|The Stewart Detention Center and the School of the Americas: Imperialism and Pain Profiting in Georgia|
|Written by SOA Watch|
|Wednesday, 04 December 2013 16:15|
From November 22 through the 24, we held the 23rd annual School of the Americas Vigil in Columbus, Georgia. November 22 also marked the 7th annual Shut Down Stewart Detention Center Vigil in nearby Lumpkin, Georgia. It was the sixth year in which large numbers of SOA Watch activists have participated in the Stewart Vigil, which has become the first event during the School of the Americas Vigil. This year once again saw a moving rally, march, and vigil in which the reprehensible treatment of migrants in the U.S. was made painfully evident to the over 300 protesters in attendance. We sang, we laughed, we cried, and we raised our voices in unison to say "!Ya Basta!" "Enough!" to the incarceration of migrants.
Corrections Corporations of America (CCA) is the largest for-profit prison company in the U.S. CCA is the owner of the Stewart Detention Center, which is the largest immigrant prison in the country. The fact that CCA and U.S. Immigration and Customs Enforcement (ICE) warehouse almost 2,000 men in Stewart simply for seeking a better life for themselves and their families is infuriating enough. That they do so for profit is immoral. But that is only the tip of the iceberg of the injustice occurring in Lumpkin and other private and public immigrant prisons across the country.
Stewart detainees are, by all accounts other than those of ICE and CCA, kept in inhumane conditions. Georgia Detention Watch (GDW) is the local coalition that organizes the Stewart Detention Vigil. According to Everitt Howe, a member of GDW, "The severity of the conditions in the facility strikes everyone who enters. We know we only see a fraction of what goes on inside." This is not a coincidence in the private prison industry. CCA makes more money by cutting on detainee medical services, food, amenities, recreation, as well as employee training and benefits. Not only does CCA profit from incarcerating migrants, but it also profits by forcing them to endure through horrendous conditions such as those inside Stewart.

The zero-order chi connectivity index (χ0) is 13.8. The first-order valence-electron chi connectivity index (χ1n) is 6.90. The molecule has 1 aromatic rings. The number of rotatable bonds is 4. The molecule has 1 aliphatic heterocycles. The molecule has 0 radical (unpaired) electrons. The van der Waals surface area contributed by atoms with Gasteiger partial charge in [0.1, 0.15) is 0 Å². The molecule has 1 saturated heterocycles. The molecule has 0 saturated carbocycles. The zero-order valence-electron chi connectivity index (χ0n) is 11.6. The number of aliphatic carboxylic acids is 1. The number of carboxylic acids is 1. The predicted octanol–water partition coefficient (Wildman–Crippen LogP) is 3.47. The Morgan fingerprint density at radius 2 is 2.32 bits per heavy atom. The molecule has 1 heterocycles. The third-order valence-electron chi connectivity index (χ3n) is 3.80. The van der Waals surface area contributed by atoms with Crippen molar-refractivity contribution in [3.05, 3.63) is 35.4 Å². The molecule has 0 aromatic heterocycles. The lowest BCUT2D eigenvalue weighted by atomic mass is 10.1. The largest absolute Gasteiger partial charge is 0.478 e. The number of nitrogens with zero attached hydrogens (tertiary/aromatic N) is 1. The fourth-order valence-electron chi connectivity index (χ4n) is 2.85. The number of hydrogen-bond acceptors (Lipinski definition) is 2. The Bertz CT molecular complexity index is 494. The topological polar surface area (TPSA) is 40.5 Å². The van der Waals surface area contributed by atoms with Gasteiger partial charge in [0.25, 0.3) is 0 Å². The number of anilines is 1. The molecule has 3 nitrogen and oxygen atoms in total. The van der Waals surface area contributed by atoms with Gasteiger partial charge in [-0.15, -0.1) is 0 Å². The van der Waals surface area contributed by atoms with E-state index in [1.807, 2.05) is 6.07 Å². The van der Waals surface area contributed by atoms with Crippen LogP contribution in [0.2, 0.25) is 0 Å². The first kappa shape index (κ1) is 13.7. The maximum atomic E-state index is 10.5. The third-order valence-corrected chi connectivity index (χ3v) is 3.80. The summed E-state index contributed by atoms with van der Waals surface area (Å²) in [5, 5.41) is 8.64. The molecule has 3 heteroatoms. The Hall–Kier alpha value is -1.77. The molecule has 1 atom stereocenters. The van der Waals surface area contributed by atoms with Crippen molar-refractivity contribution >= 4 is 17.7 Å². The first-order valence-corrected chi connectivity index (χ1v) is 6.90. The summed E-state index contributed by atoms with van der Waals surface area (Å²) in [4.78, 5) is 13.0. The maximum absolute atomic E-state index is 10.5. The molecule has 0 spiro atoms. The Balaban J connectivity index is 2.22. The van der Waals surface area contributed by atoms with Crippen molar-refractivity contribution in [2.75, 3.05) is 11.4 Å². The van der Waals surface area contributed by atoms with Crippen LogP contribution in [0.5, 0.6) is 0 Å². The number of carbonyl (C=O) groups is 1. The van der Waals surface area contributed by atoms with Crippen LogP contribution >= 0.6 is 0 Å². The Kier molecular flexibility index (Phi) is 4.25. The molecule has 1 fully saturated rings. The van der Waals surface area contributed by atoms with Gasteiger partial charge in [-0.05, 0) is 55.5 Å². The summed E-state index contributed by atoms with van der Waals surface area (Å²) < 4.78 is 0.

"You only hide what you are ashamed of"
Protesters were not allowed on the land where the Stewart immigrant prison is located. We were not even allowed to see the building in which these men are confined. CCA and local law enforcement agencies cordoned off the entrance and placed the large buses utilized to take the detained migrants to their deportation flights in front of the detention center, making the building impossible to see for those in attendance. As Anton Flores of GDW and Alterna put it, "you only hide what you are ashamed of." Ultimately, the executives and shareholders of CCA are profiteers of human suffering and they are ashamed of their role in this unjust system. Only they are not ashamed enough to give up their lucrative arrangements. Similarly, the Pentagon and other supporters of the School of the Americas (SOA/WHINSEC), proclaim that they are proud of that institution, yet they cover up the sign to Fort Benning every year during the vigil. They also do everything in their power to hide the names of SOA/WHINSEC graduates.